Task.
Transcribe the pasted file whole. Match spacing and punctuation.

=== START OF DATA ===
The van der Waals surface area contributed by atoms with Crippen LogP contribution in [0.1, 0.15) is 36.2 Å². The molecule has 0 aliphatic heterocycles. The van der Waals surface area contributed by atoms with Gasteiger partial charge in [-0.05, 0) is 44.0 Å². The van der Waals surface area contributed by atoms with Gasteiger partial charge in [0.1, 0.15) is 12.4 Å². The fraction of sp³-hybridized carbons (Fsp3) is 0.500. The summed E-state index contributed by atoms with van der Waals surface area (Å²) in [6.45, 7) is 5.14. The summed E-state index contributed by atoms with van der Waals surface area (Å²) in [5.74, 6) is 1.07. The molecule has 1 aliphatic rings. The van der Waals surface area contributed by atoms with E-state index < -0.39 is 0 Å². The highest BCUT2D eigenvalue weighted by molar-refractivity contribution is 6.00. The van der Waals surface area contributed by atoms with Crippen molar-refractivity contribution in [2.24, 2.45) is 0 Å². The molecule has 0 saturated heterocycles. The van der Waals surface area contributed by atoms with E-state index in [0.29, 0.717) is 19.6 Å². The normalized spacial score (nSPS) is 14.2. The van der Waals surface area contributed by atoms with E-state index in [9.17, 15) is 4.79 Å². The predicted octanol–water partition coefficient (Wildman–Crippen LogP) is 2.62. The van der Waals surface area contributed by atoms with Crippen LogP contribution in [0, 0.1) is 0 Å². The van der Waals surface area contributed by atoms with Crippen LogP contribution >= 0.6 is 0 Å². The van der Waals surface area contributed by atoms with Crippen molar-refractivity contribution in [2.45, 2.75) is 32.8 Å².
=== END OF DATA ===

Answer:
The van der Waals surface area contributed by atoms with Crippen LogP contribution in [0.1, 0.15) is 36.2 Å². The molecule has 0 aliphatic heterocycles. The van der Waals surface area contributed by atoms with Gasteiger partial charge in [-0.05, 0) is 44.0 Å². The van der Waals surface area contributed by atoms with Gasteiger partial charge in [0.1, 0.15) is 12.4 Å². The fraction of sp³-hybridized carbons (Fsp3) is 0.500. The summed E-state index contributed by atoms with van der Waals surface area (Å²) in [6.45, 7) is 5.14. The summed E-state index contributed by atoms with van der Waals surface area (Å²) in [5.74, 6) is 1.07. The molecule has 1 aliphatic rings. The van der Waals surface area contributed by atoms with E-state index < -0.39 is 0 Å². The highest BCUT2D eigenvalue weighted by molar-refractivity contribution is 6.00. The van der Waals surface area contributed by atoms with Crippen molar-refractivity contribution in [2.24, 2.45) is 0 Å². The molecule has 0 saturated heterocycles. The van der Waals surface area contributed by atoms with E-state index in [0.29, 0.717) is 19.6 Å². The normalized spacial score (nSPS) is 14.2. The van der Waals surface area contributed by atoms with E-state index in [9.17, 15) is 4.79 Å². The predicted octanol–water partition coefficient (Wildman–Crippen LogP) is 2.62. The van der Waals surface area contributed by atoms with Crippen LogP contribution in [0, 0.1) is 0 Å². The van der Waals surface area contributed by atoms with Crippen LogP contribution >= 0.6 is 0 Å². The van der Waals surface area contributed by atoms with Crippen molar-refractivity contribution in [2.45, 2.75) is 32.8 Å².